January 6, 2022
Consumer Financial Protection Bureau
1700 G Street N.W.
Washington, DC 20552
Docket No. CFPB-2021-0015 / RIN 3170-AA09
Small Business Lending Data Collection under the Equal Credit Opportunity Act
Dear Director Chopra:
I write as Acting Superintendent of the New York State Department of Financial Services (“NYDFS”) in response to the Bureau of Consumer Financial Protection’s (“CFPB”) Notice of Proposed Rulemaking (“NPRM”), titled Small Business Lending Data Collection under the Equal Credit Opportunity Act, which proposes regulations to implement the data collection requirements of Section 1071 of the Dodd-Frank Act.
The NYDFS is responsible for the overall supervision, regulation, and enforcement of laws regarding financial services companies in the State of New York, including New York state-chartered banking institutions and other lenders who will be affected by the NPRM. Pursuant to those responsibilities, the NYDFS examines state-chartered banking institutions for compliance with the New York Community Reinvestment Act (“NYCRA”), New York Banking Law § 28-b, which largely mirrors the current federal Community Reinvestment Act (“CRA”). In addition, the NYDFS conducts consumer compliance and fair lending examinations of regulated institutions. The NYDFS therefore has extensive experience with evaluating entities’ fair lending practices and shares the CFPB’s goal of collecting critical information about minority- and women-owned businesses (“MWOBs”) to address fair lending concerns and allow financial institutions to identify gaps in the market.
The NYDFS is in the process of implementing its own MWOB data collection regulation. In 2019, the NYCRA was amended to require the NYDFS to review banking institutions’ lending and technical assistance programs to MWOBs as part of NYCRA evaluations. Because banking institutions typically do not collect this type of data, and there is no existing comprehensive database of MWOB lending data in New York State, the NYDFS has proposed a regulation which would require banking institutions to begin collecting MWOB-related data.
There are some similarities between the NYDFS proposed NYCRA regulation, which only applies to New York State-chartered banking institutions, and the NPRM. To avoid imposing an undue burden on institutions covered by both regulations, the proposed NYCRA regulation would permit, but not obligate, the NYDFS to treat compliance with the CFPB’s rule implementing Section 1071 as compliance with the NYCRA’s MWOB-related data collection regulation. The NYDFS therefore has a particular interest in achieving alignment between the NYDFS and the CFPB regulations in this area.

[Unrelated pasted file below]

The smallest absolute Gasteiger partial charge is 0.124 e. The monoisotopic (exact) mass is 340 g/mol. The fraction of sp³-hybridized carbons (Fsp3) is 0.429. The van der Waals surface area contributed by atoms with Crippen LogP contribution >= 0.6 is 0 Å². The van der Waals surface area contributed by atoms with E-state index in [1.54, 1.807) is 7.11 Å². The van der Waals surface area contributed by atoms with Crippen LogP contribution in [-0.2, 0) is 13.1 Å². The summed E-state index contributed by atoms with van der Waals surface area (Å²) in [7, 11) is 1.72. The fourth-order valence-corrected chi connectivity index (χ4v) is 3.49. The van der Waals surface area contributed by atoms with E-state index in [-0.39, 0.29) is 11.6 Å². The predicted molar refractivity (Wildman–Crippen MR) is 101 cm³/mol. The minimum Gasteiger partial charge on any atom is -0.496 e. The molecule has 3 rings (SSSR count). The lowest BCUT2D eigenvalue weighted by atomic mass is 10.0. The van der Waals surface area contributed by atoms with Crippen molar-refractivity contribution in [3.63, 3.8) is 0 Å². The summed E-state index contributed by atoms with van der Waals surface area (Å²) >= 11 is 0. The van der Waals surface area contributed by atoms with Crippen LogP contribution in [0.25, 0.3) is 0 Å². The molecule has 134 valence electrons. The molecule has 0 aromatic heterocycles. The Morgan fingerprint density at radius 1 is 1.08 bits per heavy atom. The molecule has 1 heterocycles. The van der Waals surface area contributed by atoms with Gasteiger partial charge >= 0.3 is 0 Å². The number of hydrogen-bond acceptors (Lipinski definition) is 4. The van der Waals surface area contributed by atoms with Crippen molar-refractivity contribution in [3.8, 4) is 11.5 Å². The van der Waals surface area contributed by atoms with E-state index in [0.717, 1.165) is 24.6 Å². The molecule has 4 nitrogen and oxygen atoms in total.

Below we provide NYDFS’s specific input with respect to two issues raised in the CFPB’s NPRM.
The NPRM proposes to make data submitted by financial institutions public subject to modifications or deletions to protect privacy interests.1 However, the NPRM is silent as to whether the CFPB will share the more detailed data with state regulators, even if withheld from the public. The NYDFS urges the CFPB to consider including in its regulation express language that the CFPB may share all data submitted by financial institutions with state regulators in accordance with information sharing agreements between the CFPB and the state regulators. That data will assist state regulators with identifying fair lending violations and enforcing anti-discrimination laws.
The NPRM proposes to require data collection only for smaller MWOBs, i.e., those with $5 million or less in gross annual revenue for the preceding fiscal year.2
The NYDFS respectfully requests that the CFPB reconsider this proposed approach. As set forth above, the NYDFS aspires to be able to consider compliance with this regulation to be compliance with the NYDFS’ MWOB-related data collection regulation. However, if the CFPB only requires data collection for small MWOBs, whereas the NYDFS statute requires evaluation of MWOB lending without respect to size, there will be a dissimilarity in data collected by lenders for submission to the CFPB and the NYDFS. This dissimilarity, in turn, may prevent the NYDFS from deeming compliance with the CFPB regulation sufficient to comply with the NYDFS regulation.
More broadly, for the purposes of fair lending enforcement, collection of lending data regarding large MWOBs is just as important as the collection of small business data. It is not clear to the NYDFS the extent to which large MWOBs are treated differently by lenders from other large businesses. Accordingly, NYDFS requests that the CFPB’s rule capture and report that information.
The NYDFS enthusiastically supports the CFPB’s efforts to collect data on small business lending. This data will become an invaluable resource for government regulators, community organizations, academics, and other institutions and individuals who seek to promote and enforce fair lending laws, and enhance community development. We believe that the changes we have recommended regarding information sharing with state regulators, and widening the pool of information collection to all MWOBs, will strengthen the utility of the regulation and lead to better consistency with other states pursuing similar information collection requirements.
Adrienne A. Harris
Acting Superintendent of Financial Services
1 86 Fed. Reg. 56356, 56425-34.
2 86 Fed. Reg. 56356, 56384-86.